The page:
In an effort to communicate the vital role that standards play in daily life, ANSI Online will publish, on an ongoing basis, a series of snapshots of the diverse standards initiatives undertaken in the global and national standards arena, many of which are performed by ANSI members and ANSI-accredited standards developers. Two of the latest selections follow:
Lasers have become invaluable tools in today’s technologically advanced society as evidenced by their widespread use in such diverse applications as medicine, manufacturing, communications, art and entertainment, data processing, and metrology. As a result of advancements in laser devices and applications, the Laser Institute of America (LIA), an American National Standards Institute (ANSI) organizational member and accredited standards developer, has recently released the updated standard, ANSI Z136.1 2007, American National Standard for Safe Use of Lasers.
ANSI Z136.1 is the cornerstone of the Z136 series of laser safety standards and is the foundation of laser safety programs for industrial, military, medical, and educational applications nationwide. The 2007 revision provides new guidelines for the safe use of lasers by defining control measures for different laser classifications. Additional updates include new laser hazard classification definitions, requirements for refresher training, and changes to medical surveillance requirements. ANSI Z136.1 also covers maximum permissible exposure, administrative and engineering control measures, and bioeffects, among other important considerations.
The LIA is an international society for laser applications and safety whose mission is to foster the use of lasers, laser applications and laser safety worldwide. LIA is the secretariat and publisher of the ANSI Z136 series of standards, which are recognized by Occupational Safety and Health Administration (OSHA) as the authoritative series of laser safety documents in the United States.
Portable Computer Batteries
Portable computers, including laptops, hand-held devices and vehicle-mounted systems, have saturated the market in recent years. With their influx, a variety of safety standards have been implemented to protect consumers from possible hazards such as overheating batteries. In 2006, lithium ion battery defects caused a widespread recall throughout the industry, prompting several standard development organizations to update related standards with more stringent safety requirements.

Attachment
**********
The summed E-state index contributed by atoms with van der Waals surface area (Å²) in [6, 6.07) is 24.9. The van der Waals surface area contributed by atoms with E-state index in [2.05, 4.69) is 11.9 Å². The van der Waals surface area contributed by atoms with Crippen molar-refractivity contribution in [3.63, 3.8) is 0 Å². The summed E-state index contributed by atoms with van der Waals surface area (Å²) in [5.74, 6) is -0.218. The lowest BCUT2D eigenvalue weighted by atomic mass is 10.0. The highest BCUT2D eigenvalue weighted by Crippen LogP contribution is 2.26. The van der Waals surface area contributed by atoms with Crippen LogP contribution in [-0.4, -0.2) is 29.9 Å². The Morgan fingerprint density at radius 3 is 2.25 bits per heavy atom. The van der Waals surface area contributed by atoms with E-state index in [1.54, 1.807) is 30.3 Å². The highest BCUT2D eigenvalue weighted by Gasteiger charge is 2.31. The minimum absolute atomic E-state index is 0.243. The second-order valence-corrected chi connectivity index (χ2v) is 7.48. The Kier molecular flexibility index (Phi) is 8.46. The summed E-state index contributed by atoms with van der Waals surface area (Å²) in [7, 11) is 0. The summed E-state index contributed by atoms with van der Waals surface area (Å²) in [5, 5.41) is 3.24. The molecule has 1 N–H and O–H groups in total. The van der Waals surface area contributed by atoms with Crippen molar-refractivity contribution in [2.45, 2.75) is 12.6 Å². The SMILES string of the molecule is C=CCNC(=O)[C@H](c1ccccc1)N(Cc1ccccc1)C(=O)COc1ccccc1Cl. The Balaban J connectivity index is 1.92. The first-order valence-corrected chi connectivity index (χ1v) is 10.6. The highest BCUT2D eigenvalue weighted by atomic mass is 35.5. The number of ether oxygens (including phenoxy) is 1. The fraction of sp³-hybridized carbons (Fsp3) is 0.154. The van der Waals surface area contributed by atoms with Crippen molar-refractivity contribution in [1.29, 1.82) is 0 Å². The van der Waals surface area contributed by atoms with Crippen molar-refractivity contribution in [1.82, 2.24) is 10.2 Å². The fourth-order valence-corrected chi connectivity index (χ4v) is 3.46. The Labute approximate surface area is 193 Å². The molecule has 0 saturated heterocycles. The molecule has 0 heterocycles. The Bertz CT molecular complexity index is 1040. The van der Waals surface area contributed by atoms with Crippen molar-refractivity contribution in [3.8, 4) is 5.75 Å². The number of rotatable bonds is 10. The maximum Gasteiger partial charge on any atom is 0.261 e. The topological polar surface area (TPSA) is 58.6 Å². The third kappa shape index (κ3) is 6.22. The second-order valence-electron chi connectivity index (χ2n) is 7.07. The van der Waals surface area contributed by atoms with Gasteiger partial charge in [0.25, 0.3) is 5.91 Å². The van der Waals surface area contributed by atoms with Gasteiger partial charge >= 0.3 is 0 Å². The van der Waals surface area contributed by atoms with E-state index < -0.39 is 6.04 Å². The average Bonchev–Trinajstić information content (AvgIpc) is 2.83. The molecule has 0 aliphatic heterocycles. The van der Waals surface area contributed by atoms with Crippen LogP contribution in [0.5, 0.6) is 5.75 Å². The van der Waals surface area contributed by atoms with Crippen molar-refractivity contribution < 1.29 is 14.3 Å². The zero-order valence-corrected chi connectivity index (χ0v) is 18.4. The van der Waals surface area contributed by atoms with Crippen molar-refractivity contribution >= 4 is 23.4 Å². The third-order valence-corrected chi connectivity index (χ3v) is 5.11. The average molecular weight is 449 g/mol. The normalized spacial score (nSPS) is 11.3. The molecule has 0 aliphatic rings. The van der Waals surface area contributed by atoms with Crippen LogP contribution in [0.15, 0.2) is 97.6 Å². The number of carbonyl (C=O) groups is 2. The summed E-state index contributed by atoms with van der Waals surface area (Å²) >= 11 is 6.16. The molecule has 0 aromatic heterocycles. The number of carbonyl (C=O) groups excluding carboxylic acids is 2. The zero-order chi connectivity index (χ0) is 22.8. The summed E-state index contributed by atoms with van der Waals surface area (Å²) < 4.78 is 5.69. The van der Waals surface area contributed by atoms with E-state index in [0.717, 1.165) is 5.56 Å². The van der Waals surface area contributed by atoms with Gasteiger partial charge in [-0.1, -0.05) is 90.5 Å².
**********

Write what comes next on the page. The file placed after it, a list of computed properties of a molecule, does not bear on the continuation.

One such developer, the National Electrical Manufacturers Association (NEMA), recently published ANSI C18.2M, Part 2-2007, Portable Rechargeble Cells and Batteries - Safety Standard. This standard defines performance requirements for portable, rechargeable cells and batteries to ensure their safe operation under a variety of user and environmental conditions. It includes information relevant to hazard avoidance and is specific to two distinct chemistry systems: lithium ion and nickel. ANSI C18.2M, Part 1-2007, Standard for Portable Rechargeable Cells and Batteries - General and Specifications is a separate but complementary document that covers general information as well as specifications for performance and mechanical tests for various portable, rechargeable cells and batteries.
NEMA is a membership organization that works to standardize the generation, transmission and distribution, and end-use of electricity used in utility, medical imaging, industrial, commercial, institutional, and residential applications.
This "standards snapshot" was made possible by the steady stream of press information disseminated by standards developing organizations to keep the ANSI Federation abreast of their achievements. As the Institute receives news of published voluntary standards and voluntary standards initiatives with broad appeal and impact, similar articles will be posted to the ANSI Online News page. Please continue to forward your updates to the Communications and Public Relations department at (f) 212.398.0023 or (e) email@example.com. For additional information on the wide array of standards applications, see the Media Tips and Case Studies section of the Institute's website.